- all */*/*/
- UK [ɔːl] / US [ɔl]
adverb, determiner, preposition, pronoun
All can be used in the following ways: - as a determiner (followed by an uncountable or plural noun): They had given up all hope. ♦ All children deserve encouragement. - as a predeterminer (followed by a word such as "the", "this", or "his"): I want to hear all the details. ♦ We lost all our money. - as a pronoun: All was quiet in the street outside. (before a relative clause): I've done all that I can to help her. (followed by of): I want to invite all of you. (after the subject of a sentence): These buildings all belong to the college. (following the pronoun object of a sentence): Pauline said goodbye to them all. (after a modal or auxiliary verb or the verb "to be"): We can all relax. ♦ The tickets had all been sold. - as an adverb (before an adjective, adverb, preposition, or conjunction): Bernard was all alone in a strange city. ♦ They forgot all about everything else.1) the whole of somethinga) the whole of an amount or every part of something
There's no cake left. They've eaten it all.all of:
Have you spent all your money?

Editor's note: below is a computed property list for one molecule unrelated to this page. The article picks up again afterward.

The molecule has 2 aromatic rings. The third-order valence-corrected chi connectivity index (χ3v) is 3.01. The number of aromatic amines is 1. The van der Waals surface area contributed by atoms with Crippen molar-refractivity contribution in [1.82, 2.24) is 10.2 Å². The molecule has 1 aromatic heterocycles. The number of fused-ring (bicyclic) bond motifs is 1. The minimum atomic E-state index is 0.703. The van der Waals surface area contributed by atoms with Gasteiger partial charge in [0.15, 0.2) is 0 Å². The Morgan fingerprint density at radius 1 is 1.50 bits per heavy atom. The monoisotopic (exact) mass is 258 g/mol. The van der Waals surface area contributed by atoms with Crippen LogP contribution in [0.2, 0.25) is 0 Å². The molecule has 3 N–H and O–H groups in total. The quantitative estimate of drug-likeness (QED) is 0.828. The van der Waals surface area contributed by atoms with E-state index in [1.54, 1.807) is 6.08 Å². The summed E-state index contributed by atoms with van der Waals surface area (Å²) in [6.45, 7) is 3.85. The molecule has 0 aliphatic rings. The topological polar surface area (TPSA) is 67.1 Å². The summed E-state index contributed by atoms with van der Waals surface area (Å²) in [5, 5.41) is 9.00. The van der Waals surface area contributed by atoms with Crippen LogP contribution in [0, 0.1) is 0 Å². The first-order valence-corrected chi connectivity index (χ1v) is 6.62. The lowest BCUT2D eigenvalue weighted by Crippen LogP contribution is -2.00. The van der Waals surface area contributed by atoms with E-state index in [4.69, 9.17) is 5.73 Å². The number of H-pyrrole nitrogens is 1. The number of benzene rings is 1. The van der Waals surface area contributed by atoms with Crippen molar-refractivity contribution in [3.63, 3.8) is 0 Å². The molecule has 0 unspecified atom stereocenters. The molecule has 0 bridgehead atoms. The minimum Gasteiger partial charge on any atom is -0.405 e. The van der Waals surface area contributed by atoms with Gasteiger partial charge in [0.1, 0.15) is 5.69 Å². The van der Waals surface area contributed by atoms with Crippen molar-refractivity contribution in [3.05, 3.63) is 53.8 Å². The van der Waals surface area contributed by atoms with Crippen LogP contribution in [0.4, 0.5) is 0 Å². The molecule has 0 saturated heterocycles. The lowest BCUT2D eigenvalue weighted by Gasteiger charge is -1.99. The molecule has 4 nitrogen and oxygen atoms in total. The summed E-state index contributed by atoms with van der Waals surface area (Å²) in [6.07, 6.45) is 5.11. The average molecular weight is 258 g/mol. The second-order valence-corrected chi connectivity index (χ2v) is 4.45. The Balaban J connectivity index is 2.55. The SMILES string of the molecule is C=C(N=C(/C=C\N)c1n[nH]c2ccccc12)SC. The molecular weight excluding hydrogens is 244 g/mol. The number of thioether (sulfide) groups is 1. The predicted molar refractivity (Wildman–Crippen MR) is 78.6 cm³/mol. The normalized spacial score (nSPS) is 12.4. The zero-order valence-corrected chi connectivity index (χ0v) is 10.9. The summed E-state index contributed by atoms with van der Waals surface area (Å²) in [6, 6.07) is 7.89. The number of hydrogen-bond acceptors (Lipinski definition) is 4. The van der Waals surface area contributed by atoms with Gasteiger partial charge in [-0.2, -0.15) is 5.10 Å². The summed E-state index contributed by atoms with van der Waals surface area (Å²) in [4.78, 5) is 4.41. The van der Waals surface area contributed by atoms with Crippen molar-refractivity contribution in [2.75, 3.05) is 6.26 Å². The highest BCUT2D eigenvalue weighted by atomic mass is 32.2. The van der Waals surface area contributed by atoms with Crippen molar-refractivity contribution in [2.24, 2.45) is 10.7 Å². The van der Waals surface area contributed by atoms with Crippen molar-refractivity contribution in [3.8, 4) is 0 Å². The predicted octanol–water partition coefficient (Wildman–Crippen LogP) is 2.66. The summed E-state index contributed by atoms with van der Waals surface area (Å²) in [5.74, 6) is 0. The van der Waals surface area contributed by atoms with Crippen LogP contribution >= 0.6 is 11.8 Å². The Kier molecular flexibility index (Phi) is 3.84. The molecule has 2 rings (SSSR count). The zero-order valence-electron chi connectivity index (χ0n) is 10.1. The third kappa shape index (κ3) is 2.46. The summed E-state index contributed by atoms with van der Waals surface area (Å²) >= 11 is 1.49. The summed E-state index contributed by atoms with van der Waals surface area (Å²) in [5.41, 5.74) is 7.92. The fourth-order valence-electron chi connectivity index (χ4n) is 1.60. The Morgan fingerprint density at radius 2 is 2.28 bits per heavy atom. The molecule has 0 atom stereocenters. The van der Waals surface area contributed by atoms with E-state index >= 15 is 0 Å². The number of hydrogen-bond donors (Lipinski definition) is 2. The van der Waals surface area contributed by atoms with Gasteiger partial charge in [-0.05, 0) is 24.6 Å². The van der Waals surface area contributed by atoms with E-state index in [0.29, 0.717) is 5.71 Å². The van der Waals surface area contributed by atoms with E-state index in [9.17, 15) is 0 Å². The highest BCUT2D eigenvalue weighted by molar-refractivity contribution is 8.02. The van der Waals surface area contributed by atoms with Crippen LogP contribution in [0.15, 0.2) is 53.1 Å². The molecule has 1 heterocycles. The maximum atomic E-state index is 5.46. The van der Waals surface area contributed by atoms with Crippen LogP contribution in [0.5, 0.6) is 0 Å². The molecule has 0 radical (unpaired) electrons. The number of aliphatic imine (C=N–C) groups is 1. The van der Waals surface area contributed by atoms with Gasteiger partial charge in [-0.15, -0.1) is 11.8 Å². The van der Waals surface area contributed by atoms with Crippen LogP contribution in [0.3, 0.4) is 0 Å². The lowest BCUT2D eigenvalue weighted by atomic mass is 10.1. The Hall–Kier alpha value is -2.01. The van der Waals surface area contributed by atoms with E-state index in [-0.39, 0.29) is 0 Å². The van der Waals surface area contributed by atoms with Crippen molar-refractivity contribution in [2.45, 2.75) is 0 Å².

We need to make sure that all of our equipment has been checked.b) the whole of a period of timeall day/night/week/year etc:
Sally had spent all her life working for others.all the time (= very often or continuously):
I've been awake all night worrying.
The situation is changing all the time.all through:
She needs to have someone looking after her all the time.
They stayed in London all through the war.c) the whole of a group
entertainment for all the familyd) the whole of a situation or problem
You can't blame it all on David.
Good luck! I hope all goes well.e) used in expressions for referring to every part of a place or surfaceall over/around/across/along etc:
We've had messages of support from all around the world.
Oh, look, you spilt it all over the carpet.2) every one every person or thing
We all enjoyed the party.
No one can solve all these problems.
Over 90% of all traffic accidents result from human error.all of: